I love love love this tune by Vance Joy (from the album God loves you when you’re dancing — it’s true; He does). It reminds me somewhat of Edward Sharpe & the Magnetic Zeros’ ‘Home is wherever I’m with you’. No?

I don’t know about you, but I can’t love a song properly without also falling for its lyrics. This one starts: ‘I was scared of dentists and the dark / I was scared of pretty girls and starting conversations’.

I like that.

Then the chorus: ‘I love you when you’re singing that song and / I got a lump in my throat ’cause / you’re gonna sing the words wrong.’ Who knows what it’s all about. I like it anyway.

Now I really have to go because I have mascara in my eye.


slow days

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I was feeling uneasy one night recently, so I sat down to write.

I worked for two hours and wrote close to 3500 words. Then, later, I dragged them all into my laptop’s trash can.

I’m not sorry that I did. But among them was a little list of paradoxes. A list of five items that I can easily remember. A paradox, according to my dictionary, is a seemingly absurd or self-contradictory statement or proposition that, when investigated or explained, may prove to be well-founded or true. A classic example of a paradox is the statement ‘I’m lying.’ If it’s true then it’s false. If it’s false then it’s true.

Huh.

But first on my list was time.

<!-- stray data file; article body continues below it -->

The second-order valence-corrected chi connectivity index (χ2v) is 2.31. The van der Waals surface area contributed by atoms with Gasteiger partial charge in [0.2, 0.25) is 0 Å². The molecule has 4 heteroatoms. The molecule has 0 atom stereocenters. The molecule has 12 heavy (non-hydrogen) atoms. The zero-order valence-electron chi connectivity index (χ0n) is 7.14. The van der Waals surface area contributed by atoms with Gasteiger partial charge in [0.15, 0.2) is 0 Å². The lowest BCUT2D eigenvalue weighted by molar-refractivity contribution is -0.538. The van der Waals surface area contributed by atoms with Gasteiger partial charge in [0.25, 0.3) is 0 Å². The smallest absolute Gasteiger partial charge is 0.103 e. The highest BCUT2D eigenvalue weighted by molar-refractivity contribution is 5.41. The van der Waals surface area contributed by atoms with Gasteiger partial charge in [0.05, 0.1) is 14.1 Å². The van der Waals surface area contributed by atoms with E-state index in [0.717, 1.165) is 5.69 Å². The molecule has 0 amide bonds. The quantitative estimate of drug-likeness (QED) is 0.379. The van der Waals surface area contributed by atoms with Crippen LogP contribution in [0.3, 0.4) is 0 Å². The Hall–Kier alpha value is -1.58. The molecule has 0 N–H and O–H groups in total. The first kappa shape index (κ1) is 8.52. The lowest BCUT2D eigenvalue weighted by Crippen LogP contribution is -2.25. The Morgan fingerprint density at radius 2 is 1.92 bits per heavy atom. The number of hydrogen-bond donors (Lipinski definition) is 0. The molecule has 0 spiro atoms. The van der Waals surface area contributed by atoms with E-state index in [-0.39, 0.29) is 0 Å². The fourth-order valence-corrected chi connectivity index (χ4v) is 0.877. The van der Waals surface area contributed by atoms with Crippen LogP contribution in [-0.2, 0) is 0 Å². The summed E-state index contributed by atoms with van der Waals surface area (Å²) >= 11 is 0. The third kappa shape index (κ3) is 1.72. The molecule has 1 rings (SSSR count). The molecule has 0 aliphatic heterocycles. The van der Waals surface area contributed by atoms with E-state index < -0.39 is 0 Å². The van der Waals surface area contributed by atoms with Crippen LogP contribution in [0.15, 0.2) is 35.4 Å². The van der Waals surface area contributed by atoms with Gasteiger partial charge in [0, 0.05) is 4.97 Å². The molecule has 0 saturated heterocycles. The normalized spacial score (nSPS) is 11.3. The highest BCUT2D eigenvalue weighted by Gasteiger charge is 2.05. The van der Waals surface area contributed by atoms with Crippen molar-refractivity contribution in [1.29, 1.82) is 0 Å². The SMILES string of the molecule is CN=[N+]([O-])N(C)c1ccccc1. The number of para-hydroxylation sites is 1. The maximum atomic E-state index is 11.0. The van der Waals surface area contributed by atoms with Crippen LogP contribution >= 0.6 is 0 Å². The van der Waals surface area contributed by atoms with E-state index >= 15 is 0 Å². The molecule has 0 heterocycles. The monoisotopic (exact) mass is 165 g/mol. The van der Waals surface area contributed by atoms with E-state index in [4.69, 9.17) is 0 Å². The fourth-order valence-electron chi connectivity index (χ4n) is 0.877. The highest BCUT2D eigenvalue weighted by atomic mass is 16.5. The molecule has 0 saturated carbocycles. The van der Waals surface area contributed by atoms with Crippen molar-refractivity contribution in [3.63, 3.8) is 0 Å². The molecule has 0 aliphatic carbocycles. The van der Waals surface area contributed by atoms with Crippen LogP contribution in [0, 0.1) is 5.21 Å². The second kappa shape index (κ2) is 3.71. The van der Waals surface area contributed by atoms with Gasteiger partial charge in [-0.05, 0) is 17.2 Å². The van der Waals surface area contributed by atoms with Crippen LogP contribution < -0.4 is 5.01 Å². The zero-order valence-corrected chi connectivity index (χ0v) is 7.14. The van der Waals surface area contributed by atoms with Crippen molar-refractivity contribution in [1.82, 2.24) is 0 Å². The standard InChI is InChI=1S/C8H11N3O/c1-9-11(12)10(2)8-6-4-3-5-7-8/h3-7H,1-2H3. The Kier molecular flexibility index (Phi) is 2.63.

How is it that every day drags by so slowly yet the weeks are gone in an instant? Where have the last three years of my life gone? And can I make it through to the end of yet another day?

Can time move both slowly and quickly..?

I suppose that’s a trick question. After all, what could be more susceptible to perception than time — something that we understand less the more we think about it?

But the days do seem so long.

I’m busy at the moment. Busy and desperately tired. Even so, I still find myself listless at the end of most days, at a loss to fill the yawning chasm between stopping work and going to bed. My brain is usually defunct by then, but I can’t very well go to sleep at 5.30 pm.

So, I kill time.

I was looking for something else just recently and I happened upon these few sentences by author Mark Z. Danielewski. He writes: ‘Who has never killed an hour? Not casually or without thought, but carefully: a premeditated murder of minutes. The violence comes from a combination of giving up, not caring, and a resignation that getting past it is all you can hope to accomplish. So you kill the hour. You do not work, you do not read, you do not daydream. If you sleep it is not because you need to sleep. And when at last it is over, there is no evidence: no weapon, no blood, and no body. The only clue might be the shadows beneath your eyes or a terribly thin line near the corner of your mouth indicating something has been suffered, that in the privacy of your life you have lost something and the loss is too empty to share.’

And there I had my final paradox.

I may feel sometimes entirely alone, but there’s no thought or experience that I’ve ever thought or endured that somebody else hasn’t themselves thought or endured before.


top shop: huiyi tan

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Can you make stuff?

I often wish that I could. Maybe that’s why I like browsing Etsy so much — it fascinates me that people are capable of creating so many cool things.